Wideband-CDMA (w-CDMA) triples the calling capacity of any cell phone network. It also creates a wireless Web with download speeds that are seven times faster than dial-up Web services such as America Online. It's expected to dominate the world stage because any wireless carrier, regardless of the type of cell phone network it has, can upgrade to w-CDMA, which is not the case for rival cell phone standards like GPRS (General Packet Radio Service).
On Thursday, Nokia intends to announce that w-CDMA cell phones it developed now meet the requirements set by the Third Generation Partnership Project (3GPP), a cell phone standards body. The 3GPP seal of approval is considered vital for any new generation of phone equipment.
Nokia plans to start selling the phones by the end of the year, likely to NTT DoCoMo customers, the company said. Prices and an exact release date were not available Tuesday.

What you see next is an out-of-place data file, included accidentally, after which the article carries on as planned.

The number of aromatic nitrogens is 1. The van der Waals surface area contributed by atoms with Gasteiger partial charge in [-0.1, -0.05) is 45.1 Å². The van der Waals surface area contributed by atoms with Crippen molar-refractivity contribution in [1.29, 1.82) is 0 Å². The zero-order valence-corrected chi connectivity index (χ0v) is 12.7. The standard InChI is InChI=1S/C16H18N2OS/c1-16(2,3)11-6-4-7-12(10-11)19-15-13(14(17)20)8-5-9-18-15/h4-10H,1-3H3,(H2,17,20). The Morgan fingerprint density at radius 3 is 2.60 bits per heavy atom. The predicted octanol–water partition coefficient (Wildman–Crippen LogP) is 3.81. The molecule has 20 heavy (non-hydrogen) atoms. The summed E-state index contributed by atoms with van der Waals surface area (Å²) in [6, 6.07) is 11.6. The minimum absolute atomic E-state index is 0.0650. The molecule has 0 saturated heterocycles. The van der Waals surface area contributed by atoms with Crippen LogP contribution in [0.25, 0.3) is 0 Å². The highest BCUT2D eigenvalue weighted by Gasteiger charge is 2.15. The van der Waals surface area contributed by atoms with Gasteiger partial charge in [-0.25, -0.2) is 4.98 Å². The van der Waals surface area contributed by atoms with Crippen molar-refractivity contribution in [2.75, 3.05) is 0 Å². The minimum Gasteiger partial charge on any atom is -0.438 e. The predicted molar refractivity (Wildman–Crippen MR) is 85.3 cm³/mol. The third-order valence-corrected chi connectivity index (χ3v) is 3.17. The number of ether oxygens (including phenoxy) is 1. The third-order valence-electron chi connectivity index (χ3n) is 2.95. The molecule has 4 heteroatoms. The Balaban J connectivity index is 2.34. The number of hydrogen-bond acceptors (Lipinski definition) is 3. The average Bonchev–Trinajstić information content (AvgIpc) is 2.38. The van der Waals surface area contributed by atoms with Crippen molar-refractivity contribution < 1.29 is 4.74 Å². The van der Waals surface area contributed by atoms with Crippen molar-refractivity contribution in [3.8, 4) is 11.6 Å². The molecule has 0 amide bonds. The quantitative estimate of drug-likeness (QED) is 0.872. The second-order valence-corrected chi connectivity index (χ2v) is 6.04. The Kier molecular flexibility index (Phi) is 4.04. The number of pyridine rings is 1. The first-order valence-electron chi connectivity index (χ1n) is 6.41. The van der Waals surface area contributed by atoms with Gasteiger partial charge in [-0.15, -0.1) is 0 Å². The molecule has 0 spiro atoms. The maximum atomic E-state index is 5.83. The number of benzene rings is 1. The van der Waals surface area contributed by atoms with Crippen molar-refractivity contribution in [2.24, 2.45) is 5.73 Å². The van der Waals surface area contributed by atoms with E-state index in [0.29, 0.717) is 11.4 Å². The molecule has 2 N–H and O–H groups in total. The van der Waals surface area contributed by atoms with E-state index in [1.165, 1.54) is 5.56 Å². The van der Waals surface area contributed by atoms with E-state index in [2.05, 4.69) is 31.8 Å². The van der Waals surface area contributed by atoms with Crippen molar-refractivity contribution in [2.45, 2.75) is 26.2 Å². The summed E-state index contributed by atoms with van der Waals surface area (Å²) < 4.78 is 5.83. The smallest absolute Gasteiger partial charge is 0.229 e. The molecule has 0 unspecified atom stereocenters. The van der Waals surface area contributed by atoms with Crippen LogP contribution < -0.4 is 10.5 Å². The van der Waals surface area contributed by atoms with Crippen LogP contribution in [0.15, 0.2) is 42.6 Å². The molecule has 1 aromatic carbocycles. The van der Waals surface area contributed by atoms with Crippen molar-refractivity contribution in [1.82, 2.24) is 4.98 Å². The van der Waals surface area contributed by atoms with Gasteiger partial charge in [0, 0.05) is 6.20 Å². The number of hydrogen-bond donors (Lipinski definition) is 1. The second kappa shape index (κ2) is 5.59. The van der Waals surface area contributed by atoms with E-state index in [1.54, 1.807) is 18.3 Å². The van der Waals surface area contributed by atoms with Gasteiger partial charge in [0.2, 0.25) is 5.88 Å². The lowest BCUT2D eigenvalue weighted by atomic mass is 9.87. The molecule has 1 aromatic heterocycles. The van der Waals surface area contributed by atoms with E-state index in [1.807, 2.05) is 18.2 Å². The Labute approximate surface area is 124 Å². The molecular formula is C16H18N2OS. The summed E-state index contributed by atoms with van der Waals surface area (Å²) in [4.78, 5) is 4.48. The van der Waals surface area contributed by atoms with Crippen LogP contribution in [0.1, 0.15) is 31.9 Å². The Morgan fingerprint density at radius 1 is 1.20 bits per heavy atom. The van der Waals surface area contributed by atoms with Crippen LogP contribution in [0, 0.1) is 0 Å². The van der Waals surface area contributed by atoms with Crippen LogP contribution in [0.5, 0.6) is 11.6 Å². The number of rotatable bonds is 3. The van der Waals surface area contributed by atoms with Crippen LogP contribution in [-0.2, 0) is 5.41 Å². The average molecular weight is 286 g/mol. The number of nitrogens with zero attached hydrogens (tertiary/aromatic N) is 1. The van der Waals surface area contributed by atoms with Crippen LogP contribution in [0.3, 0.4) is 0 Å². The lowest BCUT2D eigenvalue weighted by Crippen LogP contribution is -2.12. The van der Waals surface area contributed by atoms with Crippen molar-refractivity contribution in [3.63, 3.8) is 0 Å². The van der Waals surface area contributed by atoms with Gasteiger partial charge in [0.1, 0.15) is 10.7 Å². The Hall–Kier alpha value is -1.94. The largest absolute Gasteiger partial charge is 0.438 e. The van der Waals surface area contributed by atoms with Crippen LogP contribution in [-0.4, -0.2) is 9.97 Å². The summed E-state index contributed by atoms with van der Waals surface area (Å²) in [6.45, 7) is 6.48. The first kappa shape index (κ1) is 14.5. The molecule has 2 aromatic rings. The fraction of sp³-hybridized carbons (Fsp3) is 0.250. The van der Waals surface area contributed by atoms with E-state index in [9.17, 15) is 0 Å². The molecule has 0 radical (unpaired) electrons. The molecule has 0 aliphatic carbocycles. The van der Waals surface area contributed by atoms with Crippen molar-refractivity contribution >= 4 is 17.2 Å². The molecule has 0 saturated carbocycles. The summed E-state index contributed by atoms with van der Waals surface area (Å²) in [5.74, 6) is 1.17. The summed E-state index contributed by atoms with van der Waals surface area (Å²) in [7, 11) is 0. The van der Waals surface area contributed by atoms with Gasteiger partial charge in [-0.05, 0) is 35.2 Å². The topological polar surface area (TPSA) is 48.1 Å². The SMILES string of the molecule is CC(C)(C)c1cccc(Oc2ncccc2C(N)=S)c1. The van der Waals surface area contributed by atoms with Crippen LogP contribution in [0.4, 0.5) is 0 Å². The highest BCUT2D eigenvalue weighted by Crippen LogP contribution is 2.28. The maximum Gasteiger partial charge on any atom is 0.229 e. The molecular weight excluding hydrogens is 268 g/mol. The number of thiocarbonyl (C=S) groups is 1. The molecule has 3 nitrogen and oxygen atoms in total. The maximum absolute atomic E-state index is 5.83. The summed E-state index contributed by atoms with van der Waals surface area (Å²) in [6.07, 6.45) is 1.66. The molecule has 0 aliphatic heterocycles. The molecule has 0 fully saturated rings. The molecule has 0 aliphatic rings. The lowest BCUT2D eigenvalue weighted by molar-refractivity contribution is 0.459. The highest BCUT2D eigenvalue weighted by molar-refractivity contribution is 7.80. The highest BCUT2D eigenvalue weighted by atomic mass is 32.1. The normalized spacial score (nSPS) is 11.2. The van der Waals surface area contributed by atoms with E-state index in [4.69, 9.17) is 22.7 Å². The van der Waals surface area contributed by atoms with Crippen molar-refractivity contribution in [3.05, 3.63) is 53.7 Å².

Meanwhile, Ericsson said Tuesday that it had completed what it claims to be the first-ever telephone call that began on a w-CDMA network, then roamed onto a network based on GSM (Global System for Mobile Communications), the world's most popular phone standard.
The phones used during the Ericsson test calls were created by Sony Ericsson, the cell phone manufacturer created through a partnership between telecom equipment maker Ericsson and entertainment company Sony.
"Now we can offer mobile phone manufacturers a complete platform," meaning all the software and equipment involved, said Tord Wingren, Ericsson Mobile Platforms division president, in a statement. He did not disclose a sell date or the prices of the phones.
Japanese mobile operator NTT DoCoMo has the world's only working w-CDMA network, but most other carriers are expected to finish upgrading from their current networks to w-CDMA by 2005, said Alan Reiter, president of wireless consulting firm Wireless Internet & Mobile Computing.
"It's nice that Ericsson and Nokia are committing their resources to w-CDMA during this awful market," Reiter said of the Tuesday announcements. "But we will see a lot more hype than actual implementation for the next two years."